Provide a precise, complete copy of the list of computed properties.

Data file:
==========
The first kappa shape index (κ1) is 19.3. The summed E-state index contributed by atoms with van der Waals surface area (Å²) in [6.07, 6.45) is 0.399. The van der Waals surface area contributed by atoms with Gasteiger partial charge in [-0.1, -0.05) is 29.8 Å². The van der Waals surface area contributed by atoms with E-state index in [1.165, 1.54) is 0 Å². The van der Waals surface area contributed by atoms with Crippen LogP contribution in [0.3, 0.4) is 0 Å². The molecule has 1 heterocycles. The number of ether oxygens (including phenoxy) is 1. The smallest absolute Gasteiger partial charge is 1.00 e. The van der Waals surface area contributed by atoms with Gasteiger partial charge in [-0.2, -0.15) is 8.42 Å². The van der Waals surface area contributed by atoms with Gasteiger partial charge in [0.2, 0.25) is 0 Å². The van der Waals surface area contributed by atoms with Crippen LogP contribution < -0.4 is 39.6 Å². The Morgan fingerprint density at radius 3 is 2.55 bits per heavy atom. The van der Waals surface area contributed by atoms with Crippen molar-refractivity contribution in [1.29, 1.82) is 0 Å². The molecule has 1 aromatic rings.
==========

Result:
The first kappa shape index (κ1) is 19.3. The summed E-state index contributed by atoms with van der Waals surface area (Å²) in [6.07, 6.45) is 0.399. The van der Waals surface area contributed by atoms with Gasteiger partial charge in [-0.1, -0.05) is 29.8 Å². The van der Waals surface area contributed by atoms with E-state index in [1.165, 1.54) is 0 Å². The van der Waals surface area contributed by atoms with Crippen LogP contribution in [0.3, 0.4) is 0 Å². The molecule has 1 heterocycles. The number of ether oxygens (including phenoxy) is 1. The smallest absolute Gasteiger partial charge is 1.00 e. The van der Waals surface area contributed by atoms with Gasteiger partial charge in [-0.2, -0.15) is 8.42 Å². The van der Waals surface area contributed by atoms with Gasteiger partial charge in [0.2, 0.25) is 0 Å². The van der Waals surface area contributed by atoms with Crippen LogP contribution < -0.4 is 39.6 Å². The Morgan fingerprint density at radius 3 is 2.55 bits per heavy atom. The van der Waals surface area contributed by atoms with Crippen molar-refractivity contribution in [1.29, 1.82) is 0 Å². The molecule has 1 aromatic rings.